Charlie Watts was the rock of the Rolling Stones.
The Stones skinsman — who died “peacefully” at 80 in a London hospital on Tuesday — was the foundation of the British band that was the foundation of rock and roll as we know it today.
“The heartbeat — both literally and figuratively — of that band came outwards from Charlie Watts,” Alan Light, co-host of SiriusXM Volume’s “Debatable” show, told The Post.
“And I think you could see it when you would see them play live. It was when Keith [Richards, the Stones’ guitarist] would turn around, sometimes put his foot up on the drum riser, and he and Charlie would lock in. That was where the groove of that band could be found.”
That groove was the very heart of the Stones from 1963 until Watts’ death. “That’s what allowed Mick to go and do whatever he was gonna do, to become the frontman that he became,” said Light.
Watts once joked that teaming up with Jagger led to “decades of seeing Mick’s bum running around in front of me.”
The steadiness of Watts keeping the Stones in the pocket came from a jazz sensibility that always made the band swing as well as rock.
“I have a picture of Charlie with a saxophone around his neck with his orchestra, with his jazz band,” legendary rock photographer Bob Gruen told The Post, noting that Watts even played the Blue Note.
“He always perceived himself as a jazz drummer,” added Light. “That was always his thing: ‘Those boys can be a rock and roll band. What I’m doing here comes out of listening to big-band records and Duke Ellington records and learning about the power and the nuance of rhythm.’ ”
It was Watts’ ability to not simply pound away that made him have the impact that he had as a drummer.
“He wasn’t a big, flashy player,” said Light. “He wasn’t the thunder of [Led Zeppelin’s] John Bonham, he wasn’t the sort of wild anarchy of [The Who’s] Keith Moon, but he kept the swing in that band in everything that he did.”
Watts’ unflashy, understated style extended beyond the music to his very manner. He reportedly kept more than 200 suits in his London apartment.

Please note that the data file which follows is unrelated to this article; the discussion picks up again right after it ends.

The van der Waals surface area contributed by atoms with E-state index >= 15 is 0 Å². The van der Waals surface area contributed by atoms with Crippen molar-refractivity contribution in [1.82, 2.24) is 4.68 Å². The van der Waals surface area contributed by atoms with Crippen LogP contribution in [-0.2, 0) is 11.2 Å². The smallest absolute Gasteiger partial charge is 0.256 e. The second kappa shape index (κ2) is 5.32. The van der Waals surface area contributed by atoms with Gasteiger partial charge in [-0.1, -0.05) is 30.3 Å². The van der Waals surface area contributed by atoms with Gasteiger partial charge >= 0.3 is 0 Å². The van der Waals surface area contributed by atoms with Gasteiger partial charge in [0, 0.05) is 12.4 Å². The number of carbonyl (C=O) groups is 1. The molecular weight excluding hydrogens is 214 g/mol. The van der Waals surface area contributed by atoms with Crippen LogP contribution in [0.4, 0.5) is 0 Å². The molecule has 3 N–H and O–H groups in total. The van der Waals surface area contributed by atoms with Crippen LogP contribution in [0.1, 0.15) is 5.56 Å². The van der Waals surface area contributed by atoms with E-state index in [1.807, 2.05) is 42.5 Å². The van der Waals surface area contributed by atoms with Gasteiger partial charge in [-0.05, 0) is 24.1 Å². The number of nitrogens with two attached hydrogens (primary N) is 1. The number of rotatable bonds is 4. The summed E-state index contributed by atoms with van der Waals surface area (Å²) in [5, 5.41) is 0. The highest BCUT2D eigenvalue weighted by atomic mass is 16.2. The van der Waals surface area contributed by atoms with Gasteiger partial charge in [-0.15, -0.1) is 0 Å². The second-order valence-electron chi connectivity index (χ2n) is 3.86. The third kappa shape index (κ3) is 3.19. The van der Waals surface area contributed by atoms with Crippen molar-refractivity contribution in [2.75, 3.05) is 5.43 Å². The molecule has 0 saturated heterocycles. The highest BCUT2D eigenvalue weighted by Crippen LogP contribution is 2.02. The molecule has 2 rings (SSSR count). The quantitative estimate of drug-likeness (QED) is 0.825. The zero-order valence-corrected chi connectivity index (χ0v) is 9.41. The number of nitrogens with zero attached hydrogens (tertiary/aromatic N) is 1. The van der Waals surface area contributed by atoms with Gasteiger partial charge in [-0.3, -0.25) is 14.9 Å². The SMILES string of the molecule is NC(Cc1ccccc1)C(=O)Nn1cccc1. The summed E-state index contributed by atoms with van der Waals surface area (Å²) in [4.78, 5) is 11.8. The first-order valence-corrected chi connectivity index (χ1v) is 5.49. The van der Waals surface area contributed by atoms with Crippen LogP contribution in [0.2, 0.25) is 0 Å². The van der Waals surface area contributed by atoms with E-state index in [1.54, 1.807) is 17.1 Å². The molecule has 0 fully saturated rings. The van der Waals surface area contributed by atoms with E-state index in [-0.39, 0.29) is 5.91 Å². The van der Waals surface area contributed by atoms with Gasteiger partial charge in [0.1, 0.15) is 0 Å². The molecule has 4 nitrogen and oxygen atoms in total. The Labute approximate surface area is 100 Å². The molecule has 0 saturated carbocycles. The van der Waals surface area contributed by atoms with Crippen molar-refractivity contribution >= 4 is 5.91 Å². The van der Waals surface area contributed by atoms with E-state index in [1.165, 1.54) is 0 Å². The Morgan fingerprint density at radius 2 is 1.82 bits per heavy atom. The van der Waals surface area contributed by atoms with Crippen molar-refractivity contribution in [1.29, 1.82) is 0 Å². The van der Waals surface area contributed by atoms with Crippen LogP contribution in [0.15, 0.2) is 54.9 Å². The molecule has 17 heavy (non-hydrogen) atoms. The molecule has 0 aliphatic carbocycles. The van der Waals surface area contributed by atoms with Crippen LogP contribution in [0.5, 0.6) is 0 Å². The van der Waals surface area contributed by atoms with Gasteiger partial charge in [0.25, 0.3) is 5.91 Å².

“I always thought of Charlie as a very classy guy and the perfect English gentleman,” said Gruen.
Gruen recalls Watts being the epitome of class in 1997 when the band was at a Chicago hotel opening a tour.
“The security man came out, and then Mick Jagger walked out, and there was another security man behind him. And a few minutes later, when everything was back to normal and there was no commotion at all, Charlie Watts strolled out with his wife, looking absolutely elegant, and strolled out the hotel to go for a walk with no hoopla,” said Gruen.
Still, he did have a period of life in which he struggled with drink and drugs, including heroin, which he reportedly quit cold turkey after a two-year stint in the mid-’80s. “It got so bad,” he later joked, “that even Keith Richards, bless him, told me to get it together.”
And Watts was famously pushed to his limits once by Jagger. In his autobiography “Life,” Richards wrote about an incident where a drunken Jagger antagonized Watts on the phone, going “Where’s my drummer?”
According to the book, Watts, who was in a hotel room just down the hall from Jagger, then proceeded to shave, put on one of his Savile Row suits and spray on some cologne before knocking on the door of his bandmate.
Then Watts walked past Richards, grabbed Jagger, gave him a right hook and said, “Never call me your drummer again.”